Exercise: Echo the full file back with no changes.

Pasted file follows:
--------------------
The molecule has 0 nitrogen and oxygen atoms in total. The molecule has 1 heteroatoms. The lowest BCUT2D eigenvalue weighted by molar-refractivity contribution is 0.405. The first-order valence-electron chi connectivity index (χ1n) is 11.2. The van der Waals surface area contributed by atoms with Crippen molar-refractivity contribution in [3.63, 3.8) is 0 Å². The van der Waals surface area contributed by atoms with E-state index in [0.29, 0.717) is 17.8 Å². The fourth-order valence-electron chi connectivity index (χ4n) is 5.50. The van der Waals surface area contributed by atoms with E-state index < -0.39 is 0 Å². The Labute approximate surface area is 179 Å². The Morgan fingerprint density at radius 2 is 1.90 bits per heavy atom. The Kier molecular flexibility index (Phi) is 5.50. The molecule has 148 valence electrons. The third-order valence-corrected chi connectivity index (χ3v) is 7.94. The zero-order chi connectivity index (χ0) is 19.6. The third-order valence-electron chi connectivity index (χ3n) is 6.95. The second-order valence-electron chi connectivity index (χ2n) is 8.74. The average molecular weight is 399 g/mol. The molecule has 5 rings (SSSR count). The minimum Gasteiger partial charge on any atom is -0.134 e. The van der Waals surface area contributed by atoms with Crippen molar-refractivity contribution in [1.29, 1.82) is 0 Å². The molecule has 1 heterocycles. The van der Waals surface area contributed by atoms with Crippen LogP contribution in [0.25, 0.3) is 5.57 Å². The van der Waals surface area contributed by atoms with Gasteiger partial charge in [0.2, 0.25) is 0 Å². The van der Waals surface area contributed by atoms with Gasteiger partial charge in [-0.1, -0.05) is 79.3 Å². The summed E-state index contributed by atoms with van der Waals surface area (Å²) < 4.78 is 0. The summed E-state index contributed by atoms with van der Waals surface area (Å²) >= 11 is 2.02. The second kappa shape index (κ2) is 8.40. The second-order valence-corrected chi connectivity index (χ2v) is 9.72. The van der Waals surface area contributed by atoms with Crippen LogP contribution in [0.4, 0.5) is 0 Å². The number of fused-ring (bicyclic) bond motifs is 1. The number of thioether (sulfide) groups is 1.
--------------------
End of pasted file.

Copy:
The molecule has 0 nitrogen and oxygen atoms in total. The molecule has 1 heteroatoms. The lowest BCUT2D eigenvalue weighted by molar-refractivity contribution is 0.405. The first-order valence-electron chi connectivity index (χ1n) is 11.2. The van der Waals surface area contributed by atoms with Crippen molar-refractivity contribution in [3.63, 3.8) is 0 Å². The van der Waals surface area contributed by atoms with E-state index in [0.29, 0.717) is 17.8 Å². The fourth-order valence-electron chi connectivity index (χ4n) is 5.50. The van der Waals surface area contributed by atoms with E-state index < -0.39 is 0 Å². The Labute approximate surface area is 179 Å². The Morgan fingerprint density at radius 2 is 1.90 bits per heavy atom. The Kier molecular flexibility index (Phi) is 5.50. The molecule has 148 valence electrons. The third-order valence-corrected chi connectivity index (χ3v) is 7.94. The zero-order chi connectivity index (χ0) is 19.6. The third-order valence-electron chi connectivity index (χ3n) is 6.95. The second-order valence-electron chi connectivity index (χ2n) is 8.74. The average molecular weight is 399 g/mol. The molecule has 5 rings (SSSR count). The minimum Gasteiger partial charge on any atom is -0.134 e. The van der Waals surface area contributed by atoms with Crippen molar-refractivity contribution in [1.29, 1.82) is 0 Å². The molecule has 1 heterocycles. The van der Waals surface area contributed by atoms with Crippen LogP contribution in [0.25, 0.3) is 5.57 Å². The van der Waals surface area contributed by atoms with Gasteiger partial charge in [0.2, 0.25) is 0 Å². The van der Waals surface area contributed by atoms with Gasteiger partial charge in [-0.1, -0.05) is 79.3 Å². The summed E-state index contributed by atoms with van der Waals surface area (Å²) < 4.78 is 0. The summed E-state index contributed by atoms with van der Waals surface area (Å²) >= 11 is 2.02. The second kappa shape index (κ2) is 8.40. The second-order valence-corrected chi connectivity index (χ2v) is 9.72. The van der Waals surface area contributed by atoms with Crippen LogP contribution in [0.4, 0.5) is 0 Å². The number of fused-ring (bicyclic) bond motifs is 1. The number of thioether (sulfide) groups is 1.